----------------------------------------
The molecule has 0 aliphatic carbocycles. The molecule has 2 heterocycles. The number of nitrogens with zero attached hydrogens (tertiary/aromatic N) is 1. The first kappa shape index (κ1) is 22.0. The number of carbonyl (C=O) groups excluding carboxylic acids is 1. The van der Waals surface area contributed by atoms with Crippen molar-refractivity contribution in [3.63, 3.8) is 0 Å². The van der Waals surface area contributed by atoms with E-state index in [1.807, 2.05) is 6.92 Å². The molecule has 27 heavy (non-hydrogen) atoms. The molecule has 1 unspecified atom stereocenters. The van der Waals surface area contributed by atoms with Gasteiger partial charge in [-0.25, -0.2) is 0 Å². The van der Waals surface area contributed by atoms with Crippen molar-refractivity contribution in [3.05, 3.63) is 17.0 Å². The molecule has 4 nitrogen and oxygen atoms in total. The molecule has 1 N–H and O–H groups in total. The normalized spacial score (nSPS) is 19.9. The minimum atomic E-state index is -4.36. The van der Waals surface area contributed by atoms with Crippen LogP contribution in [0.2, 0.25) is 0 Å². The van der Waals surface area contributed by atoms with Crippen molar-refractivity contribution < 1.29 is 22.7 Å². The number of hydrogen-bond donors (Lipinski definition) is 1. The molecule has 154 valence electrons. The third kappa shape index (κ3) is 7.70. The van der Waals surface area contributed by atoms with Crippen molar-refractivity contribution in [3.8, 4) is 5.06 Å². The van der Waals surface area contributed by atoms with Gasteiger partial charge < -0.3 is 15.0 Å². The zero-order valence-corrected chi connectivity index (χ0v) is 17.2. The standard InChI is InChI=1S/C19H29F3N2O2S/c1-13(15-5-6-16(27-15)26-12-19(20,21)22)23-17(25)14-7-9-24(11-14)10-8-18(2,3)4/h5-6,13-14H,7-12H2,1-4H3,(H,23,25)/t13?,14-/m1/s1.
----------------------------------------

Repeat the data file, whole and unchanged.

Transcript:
The molecule has 0 aliphatic carbocycles. The molecule has 2 heterocycles. The number of nitrogens with zero attached hydrogens (tertiary/aromatic N) is 1. The first kappa shape index (κ1) is 22.0. The number of carbonyl (C=O) groups excluding carboxylic acids is 1. The van der Waals surface area contributed by atoms with Crippen molar-refractivity contribution in [3.63, 3.8) is 0 Å². The van der Waals surface area contributed by atoms with E-state index in [1.807, 2.05) is 6.92 Å². The molecule has 27 heavy (non-hydrogen) atoms. The molecule has 1 unspecified atom stereocenters. The van der Waals surface area contributed by atoms with Gasteiger partial charge in [-0.25, -0.2) is 0 Å². The van der Waals surface area contributed by atoms with Crippen molar-refractivity contribution in [3.05, 3.63) is 17.0 Å². The molecule has 4 nitrogen and oxygen atoms in total. The molecule has 1 N–H and O–H groups in total. The normalized spacial score (nSPS) is 19.9. The minimum atomic E-state index is -4.36. The van der Waals surface area contributed by atoms with Crippen LogP contribution in [0.2, 0.25) is 0 Å². The van der Waals surface area contributed by atoms with Crippen molar-refractivity contribution < 1.29 is 22.7 Å². The number of hydrogen-bond donors (Lipinski definition) is 1. The molecule has 154 valence electrons. The third kappa shape index (κ3) is 7.70. The van der Waals surface area contributed by atoms with Crippen molar-refractivity contribution in [3.8, 4) is 5.06 Å². The van der Waals surface area contributed by atoms with Gasteiger partial charge < -0.3 is 15.0 Å². The zero-order valence-corrected chi connectivity index (χ0v) is 17.2. The standard InChI is InChI=1S/C19H29F3N2O2S/c1-13(15-5-6-16(27-15)26-12-19(20,21)22)23-17(25)14-7-9-24(11-14)10-8-18(2,3)4/h5-6,13-14H,7-12H2,1-4H3,(H,23,25)/t13?,14-/m1/s1.